VEN GAVIN COLLINS: Who can you trust in a world of alternative facts?

The Ven Gavin Collins, archdeadon of the Meon
The Ven Gavin Collins, archdeadon of the Meon
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THERE has been a lot of attention recently given to the subject of fake news and alternative facts, with an increasingly widespread assumption that truth doesn’t matter any more.

The perception is that we are all free to decide for ourselves whatever is the truth in a given situation, or concerning a particular event, depending on our perspective, our preferences, or our opinions and view of the world.

Some of this can be fairly benign. I love the BBC panel show Would I Lie To You? – it’s often one of the funniest programmes on TV as contestants struggle to identify the unlikely truths hidden among unbelievable tales.

But the unthinking acceptance of alternative facts can be really dangerous and harmful; when politicians hide behind made-up statistics instead of being accountable for facts, or when businesses ignore the real impact of their activities and soothe us with false advertising images of the perfect family or lifestyle.

In matters of faith, alternative facts can be common and often appealing, but ultimately just as dangerous and harmful – the preacher who promises that if only you trust in God, you need never have any financial or job worries ever again; or the pastor who says that if only you pray hard enough and have enough faith, then every illness will be cured, and all pain will be removed.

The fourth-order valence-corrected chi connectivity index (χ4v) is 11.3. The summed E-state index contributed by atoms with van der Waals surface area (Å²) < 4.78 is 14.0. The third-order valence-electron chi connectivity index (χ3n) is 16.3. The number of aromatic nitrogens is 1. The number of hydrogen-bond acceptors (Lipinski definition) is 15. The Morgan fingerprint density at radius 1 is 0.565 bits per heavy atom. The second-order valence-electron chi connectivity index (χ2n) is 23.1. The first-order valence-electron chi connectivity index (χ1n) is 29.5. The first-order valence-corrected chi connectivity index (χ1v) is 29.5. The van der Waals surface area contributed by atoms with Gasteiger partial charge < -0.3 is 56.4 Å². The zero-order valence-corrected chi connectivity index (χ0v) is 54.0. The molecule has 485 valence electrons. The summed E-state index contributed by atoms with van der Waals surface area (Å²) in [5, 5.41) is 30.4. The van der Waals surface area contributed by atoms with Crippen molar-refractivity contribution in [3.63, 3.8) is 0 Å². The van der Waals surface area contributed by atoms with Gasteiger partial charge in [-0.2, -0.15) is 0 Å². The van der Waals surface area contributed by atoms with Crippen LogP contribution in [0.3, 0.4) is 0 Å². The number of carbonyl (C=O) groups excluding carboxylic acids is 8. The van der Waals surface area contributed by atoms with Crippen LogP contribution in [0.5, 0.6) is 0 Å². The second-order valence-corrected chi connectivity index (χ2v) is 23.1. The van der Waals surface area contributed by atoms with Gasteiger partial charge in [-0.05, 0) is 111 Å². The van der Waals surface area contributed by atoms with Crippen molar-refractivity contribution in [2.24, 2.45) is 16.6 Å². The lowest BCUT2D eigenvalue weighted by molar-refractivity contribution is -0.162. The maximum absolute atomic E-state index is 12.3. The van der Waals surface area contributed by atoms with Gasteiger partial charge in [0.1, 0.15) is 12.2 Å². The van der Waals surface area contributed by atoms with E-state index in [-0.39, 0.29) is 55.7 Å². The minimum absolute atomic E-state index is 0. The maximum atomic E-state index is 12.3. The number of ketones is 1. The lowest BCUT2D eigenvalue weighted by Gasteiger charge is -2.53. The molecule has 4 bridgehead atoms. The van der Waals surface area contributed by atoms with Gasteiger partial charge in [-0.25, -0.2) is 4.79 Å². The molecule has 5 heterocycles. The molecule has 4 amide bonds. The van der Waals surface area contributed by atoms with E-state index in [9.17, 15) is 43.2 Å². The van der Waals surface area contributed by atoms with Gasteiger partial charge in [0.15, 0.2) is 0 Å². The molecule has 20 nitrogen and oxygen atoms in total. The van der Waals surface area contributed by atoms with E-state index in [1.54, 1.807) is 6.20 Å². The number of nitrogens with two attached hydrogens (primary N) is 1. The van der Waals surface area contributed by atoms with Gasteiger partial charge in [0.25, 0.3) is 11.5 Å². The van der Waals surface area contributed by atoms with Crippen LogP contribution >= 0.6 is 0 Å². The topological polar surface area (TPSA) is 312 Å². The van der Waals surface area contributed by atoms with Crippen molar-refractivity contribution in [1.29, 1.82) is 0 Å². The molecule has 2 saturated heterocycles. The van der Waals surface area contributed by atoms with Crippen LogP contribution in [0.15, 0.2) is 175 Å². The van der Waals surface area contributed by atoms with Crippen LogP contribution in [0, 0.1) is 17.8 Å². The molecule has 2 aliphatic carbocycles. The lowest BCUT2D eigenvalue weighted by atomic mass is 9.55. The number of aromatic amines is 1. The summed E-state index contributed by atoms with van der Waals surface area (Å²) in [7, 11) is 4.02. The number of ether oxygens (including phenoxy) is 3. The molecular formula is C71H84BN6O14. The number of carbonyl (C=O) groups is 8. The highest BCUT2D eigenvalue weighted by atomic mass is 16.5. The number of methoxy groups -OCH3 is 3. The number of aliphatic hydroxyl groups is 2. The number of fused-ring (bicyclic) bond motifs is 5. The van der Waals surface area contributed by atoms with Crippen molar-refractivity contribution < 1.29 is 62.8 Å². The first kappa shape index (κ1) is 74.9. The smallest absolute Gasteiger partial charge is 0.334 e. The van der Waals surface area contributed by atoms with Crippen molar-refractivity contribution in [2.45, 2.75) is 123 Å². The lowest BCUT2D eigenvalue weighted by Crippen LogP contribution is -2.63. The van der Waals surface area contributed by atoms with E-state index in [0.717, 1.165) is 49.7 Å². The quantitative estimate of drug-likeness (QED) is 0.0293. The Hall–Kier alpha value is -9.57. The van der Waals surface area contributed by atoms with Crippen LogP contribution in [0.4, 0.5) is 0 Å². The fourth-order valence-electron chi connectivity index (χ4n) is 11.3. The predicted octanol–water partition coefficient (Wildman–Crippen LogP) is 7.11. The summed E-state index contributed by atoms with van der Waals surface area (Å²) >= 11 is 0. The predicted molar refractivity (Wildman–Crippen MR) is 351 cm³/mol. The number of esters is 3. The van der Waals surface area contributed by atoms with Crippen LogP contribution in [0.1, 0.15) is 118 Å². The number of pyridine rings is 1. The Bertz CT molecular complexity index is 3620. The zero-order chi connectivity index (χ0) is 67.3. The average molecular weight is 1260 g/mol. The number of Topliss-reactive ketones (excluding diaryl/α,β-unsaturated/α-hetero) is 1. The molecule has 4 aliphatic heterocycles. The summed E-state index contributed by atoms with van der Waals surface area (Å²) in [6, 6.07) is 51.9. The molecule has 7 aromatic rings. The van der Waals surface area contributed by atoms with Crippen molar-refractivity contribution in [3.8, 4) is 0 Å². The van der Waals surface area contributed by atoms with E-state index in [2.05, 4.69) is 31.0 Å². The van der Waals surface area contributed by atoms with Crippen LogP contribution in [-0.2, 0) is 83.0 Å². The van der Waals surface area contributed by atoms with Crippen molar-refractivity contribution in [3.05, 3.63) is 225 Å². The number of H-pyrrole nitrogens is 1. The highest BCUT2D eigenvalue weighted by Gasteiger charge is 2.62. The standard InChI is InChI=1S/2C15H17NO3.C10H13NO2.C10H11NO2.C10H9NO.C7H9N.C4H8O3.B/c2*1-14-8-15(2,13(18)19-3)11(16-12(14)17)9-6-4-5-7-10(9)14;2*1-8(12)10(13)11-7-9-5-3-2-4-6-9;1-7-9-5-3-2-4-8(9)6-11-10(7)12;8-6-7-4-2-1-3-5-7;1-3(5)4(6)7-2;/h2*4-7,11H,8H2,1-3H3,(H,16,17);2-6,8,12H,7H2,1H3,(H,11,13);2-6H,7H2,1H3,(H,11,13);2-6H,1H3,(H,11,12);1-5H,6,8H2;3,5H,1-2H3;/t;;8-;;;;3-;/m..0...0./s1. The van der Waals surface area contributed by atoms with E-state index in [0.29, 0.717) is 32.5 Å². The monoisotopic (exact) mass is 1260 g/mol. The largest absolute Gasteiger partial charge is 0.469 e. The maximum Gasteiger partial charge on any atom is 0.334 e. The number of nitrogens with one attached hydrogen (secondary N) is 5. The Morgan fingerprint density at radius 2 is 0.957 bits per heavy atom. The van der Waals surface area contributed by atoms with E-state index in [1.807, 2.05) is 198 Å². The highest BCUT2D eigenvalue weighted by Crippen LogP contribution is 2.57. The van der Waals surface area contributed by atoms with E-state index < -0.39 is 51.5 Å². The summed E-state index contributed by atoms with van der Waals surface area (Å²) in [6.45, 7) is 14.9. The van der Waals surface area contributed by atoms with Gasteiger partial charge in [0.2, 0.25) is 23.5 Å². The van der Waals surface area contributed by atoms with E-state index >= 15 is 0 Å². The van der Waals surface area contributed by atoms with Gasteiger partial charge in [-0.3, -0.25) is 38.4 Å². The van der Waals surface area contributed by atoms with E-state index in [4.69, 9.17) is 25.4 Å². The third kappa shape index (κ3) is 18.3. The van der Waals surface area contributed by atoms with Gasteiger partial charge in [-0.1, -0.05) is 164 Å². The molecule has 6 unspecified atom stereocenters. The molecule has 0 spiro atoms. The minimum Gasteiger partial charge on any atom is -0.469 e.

The world simply isn’t like that. Instead, we have in Jesus the One who assured us that he is ‘the way, the truth and the life’, and who proved that by stepping into our world with all its hurt and pain and struggle.

Instead of trying to deny the reality of loss and death with false comfort, Jesus allowed himself to go through death for us – proving the confident truth of God’s great love for us and the newness of life that he offers to us.

So when you face tough times and are tempted to find false comfort in easy explanations that gloss over the hard realities of the world, my encouragement is for you to look to Jesus.

Look to the one who faced the reality of sin and evil, pain and suffering, death and loss, squarely head-on.

And with Jesus we find the ultimate truth: that death need never be the last word, but that, with Him, we are brought through death into eternal life and security with God.